When you live in the countryside of Morocco, and someone approaches you speaking English, I have to admit, I’m always just a little skeptical. A lot of the folks who want to use English with you will want to try out the five words of English they know, and that turns into a somewhat annoying repeat of the same five phrases, sometimes just curse words. I once had an eight year-old walk up to me with the nicest smile on his face and announce in the most genuine way possible, “Hello, f#ck‘s you.” He had no idea what he was saying. It was just one of the only English words he knew, so when I tore into him shaming him left and right, I almost made him cry, because despite cursing at me, he really was trying to be nice.
Every once in a blue moon, you stumble upon someone who actually knows quite a bit of English. But no one I met in my entire two years of living in Morocco had better English than my friend Driss, one of the high school teachers who lived in my town when I first arrived. We were both new to the place, and in some ways, we were both foreigners. As a Fesi, people who heard Driss’s accent sometimes responded rather harshly, something to the effect of, “Y’ain’t from ’round these parts, are ya?” As a result, Driss and I were able to grow considerably close sharing similar cultural experiences despite being from two very separate cultures.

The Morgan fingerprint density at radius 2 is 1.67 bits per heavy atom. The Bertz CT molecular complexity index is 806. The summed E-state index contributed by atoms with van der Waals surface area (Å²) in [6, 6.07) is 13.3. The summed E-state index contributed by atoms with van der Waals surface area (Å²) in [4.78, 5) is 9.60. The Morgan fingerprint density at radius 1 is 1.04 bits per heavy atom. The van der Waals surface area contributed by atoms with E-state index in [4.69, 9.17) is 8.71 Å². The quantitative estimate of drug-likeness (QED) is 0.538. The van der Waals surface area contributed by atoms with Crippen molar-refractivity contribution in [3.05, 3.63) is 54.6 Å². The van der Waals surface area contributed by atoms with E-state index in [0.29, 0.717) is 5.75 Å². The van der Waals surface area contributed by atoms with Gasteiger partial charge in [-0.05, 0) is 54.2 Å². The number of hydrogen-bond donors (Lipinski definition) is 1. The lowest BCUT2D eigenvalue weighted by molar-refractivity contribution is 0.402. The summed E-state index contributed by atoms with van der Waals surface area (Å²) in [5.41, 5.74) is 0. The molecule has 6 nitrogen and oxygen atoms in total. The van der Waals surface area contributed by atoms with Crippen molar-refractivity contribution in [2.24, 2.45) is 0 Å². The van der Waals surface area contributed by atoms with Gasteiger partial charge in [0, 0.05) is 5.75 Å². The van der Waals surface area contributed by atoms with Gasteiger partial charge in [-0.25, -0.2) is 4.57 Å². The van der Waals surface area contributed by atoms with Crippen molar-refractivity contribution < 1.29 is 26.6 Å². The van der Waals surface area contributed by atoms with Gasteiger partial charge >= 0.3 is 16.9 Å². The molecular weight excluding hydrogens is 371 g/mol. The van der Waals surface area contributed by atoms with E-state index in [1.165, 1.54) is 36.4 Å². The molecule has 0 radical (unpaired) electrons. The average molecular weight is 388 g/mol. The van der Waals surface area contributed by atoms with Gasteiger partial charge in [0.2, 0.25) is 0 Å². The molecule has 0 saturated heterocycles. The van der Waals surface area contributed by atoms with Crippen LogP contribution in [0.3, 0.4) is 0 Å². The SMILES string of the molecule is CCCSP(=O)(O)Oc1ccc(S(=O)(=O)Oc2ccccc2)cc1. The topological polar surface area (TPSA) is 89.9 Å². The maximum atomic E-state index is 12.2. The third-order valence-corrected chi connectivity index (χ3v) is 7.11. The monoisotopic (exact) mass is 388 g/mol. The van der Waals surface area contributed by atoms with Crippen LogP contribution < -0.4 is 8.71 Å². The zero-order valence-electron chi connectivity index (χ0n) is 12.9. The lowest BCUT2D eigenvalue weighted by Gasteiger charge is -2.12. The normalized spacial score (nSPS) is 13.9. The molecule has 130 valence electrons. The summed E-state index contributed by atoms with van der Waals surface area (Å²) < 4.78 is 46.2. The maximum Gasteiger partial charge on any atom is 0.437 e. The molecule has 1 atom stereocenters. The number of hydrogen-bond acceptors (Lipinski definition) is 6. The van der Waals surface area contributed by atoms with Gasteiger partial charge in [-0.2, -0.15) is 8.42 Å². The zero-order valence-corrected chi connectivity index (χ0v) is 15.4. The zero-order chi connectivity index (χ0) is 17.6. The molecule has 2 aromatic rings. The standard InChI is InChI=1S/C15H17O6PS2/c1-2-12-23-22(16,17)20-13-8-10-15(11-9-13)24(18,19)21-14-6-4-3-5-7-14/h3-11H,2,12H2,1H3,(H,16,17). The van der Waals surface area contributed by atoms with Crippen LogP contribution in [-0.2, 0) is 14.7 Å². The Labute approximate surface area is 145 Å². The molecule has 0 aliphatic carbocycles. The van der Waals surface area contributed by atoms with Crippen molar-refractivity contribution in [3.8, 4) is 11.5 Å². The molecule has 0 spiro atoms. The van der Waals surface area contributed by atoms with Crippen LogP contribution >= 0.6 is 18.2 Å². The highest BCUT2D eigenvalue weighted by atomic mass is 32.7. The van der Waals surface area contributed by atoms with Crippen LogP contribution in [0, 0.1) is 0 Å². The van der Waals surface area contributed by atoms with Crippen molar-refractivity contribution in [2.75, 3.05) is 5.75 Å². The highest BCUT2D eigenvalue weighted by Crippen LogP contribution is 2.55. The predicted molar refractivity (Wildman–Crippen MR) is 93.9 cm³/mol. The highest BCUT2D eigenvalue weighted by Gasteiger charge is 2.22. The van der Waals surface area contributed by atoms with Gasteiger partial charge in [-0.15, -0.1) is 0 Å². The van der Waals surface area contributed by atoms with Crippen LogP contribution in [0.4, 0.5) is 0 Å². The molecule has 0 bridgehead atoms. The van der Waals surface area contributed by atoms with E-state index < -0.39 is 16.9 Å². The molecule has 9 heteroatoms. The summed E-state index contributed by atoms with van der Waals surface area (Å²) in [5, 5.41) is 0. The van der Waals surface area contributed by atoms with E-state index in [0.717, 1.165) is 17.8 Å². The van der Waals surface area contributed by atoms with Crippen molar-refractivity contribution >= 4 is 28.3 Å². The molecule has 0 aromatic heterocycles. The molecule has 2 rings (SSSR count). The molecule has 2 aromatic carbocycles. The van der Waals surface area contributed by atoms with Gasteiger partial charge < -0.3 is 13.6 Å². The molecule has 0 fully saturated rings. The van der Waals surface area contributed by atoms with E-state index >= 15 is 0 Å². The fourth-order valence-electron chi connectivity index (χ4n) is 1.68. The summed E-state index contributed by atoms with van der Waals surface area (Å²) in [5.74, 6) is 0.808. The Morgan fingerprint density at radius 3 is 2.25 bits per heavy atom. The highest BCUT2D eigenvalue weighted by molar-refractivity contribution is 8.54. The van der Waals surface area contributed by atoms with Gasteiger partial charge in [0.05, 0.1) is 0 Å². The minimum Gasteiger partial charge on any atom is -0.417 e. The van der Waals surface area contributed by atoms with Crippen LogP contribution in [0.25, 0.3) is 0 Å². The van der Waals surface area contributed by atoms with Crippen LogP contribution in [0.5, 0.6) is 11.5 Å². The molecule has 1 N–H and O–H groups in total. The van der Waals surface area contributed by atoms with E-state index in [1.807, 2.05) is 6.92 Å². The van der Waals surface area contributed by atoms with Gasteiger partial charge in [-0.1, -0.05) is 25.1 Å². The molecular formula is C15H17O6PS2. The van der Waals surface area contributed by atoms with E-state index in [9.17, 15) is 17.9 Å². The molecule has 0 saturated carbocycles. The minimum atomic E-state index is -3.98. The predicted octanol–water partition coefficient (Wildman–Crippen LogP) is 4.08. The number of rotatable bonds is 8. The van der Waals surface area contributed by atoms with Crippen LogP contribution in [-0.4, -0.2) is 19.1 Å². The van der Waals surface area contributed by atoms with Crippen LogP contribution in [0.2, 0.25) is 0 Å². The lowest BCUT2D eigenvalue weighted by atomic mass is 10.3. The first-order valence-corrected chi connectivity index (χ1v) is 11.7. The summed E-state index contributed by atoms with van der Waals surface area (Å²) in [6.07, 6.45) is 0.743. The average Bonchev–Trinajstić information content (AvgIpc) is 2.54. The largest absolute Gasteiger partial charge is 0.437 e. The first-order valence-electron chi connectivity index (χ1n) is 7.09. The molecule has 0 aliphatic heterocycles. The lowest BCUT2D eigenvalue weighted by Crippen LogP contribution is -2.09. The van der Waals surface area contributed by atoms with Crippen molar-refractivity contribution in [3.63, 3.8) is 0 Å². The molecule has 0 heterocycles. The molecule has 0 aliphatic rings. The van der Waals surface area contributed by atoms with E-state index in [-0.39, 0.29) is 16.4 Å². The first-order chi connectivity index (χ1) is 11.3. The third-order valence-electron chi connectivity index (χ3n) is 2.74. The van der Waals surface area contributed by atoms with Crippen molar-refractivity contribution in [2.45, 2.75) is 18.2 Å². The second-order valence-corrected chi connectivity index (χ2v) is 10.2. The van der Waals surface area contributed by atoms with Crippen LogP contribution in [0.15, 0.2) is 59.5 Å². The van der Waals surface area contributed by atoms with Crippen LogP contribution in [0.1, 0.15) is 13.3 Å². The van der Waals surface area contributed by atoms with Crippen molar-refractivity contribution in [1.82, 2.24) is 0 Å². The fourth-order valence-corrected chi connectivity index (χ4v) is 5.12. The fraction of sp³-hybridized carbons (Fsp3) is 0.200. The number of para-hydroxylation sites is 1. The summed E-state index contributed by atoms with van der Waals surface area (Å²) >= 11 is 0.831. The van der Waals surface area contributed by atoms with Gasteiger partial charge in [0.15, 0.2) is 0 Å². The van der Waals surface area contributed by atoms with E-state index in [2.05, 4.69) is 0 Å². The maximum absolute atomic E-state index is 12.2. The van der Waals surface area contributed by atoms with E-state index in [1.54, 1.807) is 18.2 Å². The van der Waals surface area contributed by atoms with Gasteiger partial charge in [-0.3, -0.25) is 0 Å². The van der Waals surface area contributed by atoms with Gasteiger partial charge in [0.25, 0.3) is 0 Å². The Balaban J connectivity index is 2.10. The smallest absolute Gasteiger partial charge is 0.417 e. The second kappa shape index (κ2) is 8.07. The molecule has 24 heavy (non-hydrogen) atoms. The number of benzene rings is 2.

As time went on and I got to know Driss better, I grew very thankful for his friendship. Driss doesn’t just teach English. He loves it. He has a passion for the language, and every day, he tries to learn more. Driss would be embarrassed by me saying this, and he would refuse to believe me, but he is more fluent in English than most Americans I know. I mean, the guy needs to get his Ph.D. already; he was born for that.
As someone who craves deep and meaningful conversation, Driss filled a gap for me that reminded me how much I love learning. He helped me keep my wits about me, so to speak. When we got lunch today, I made clear to him that he was always welcome in America. But whereas with Omar, that was an invitation I hope he can one day pursue, it’s something I expect to happen for Driss.
It is not easy to go through the visa and passport paperwork to leave Morocco for Moroccans. And it is also quite expensive. Or can be. But when someone is as passionate about Western culture and the English language as Driss is, the opportunity to show him around America is something I earnestly hope I get to do one day. Of all these little vignettes I’ve been writing about my goodbyes, it is Driss who I think I am most likely to see again. After a tussle over who was going to pay for coffee and lunch, I insisted that while I’d let Driss pay today, he had to come to America so I could return the favor there. And if God wills it, I hope I will be as hospitable and as welcoming to him as he was to me.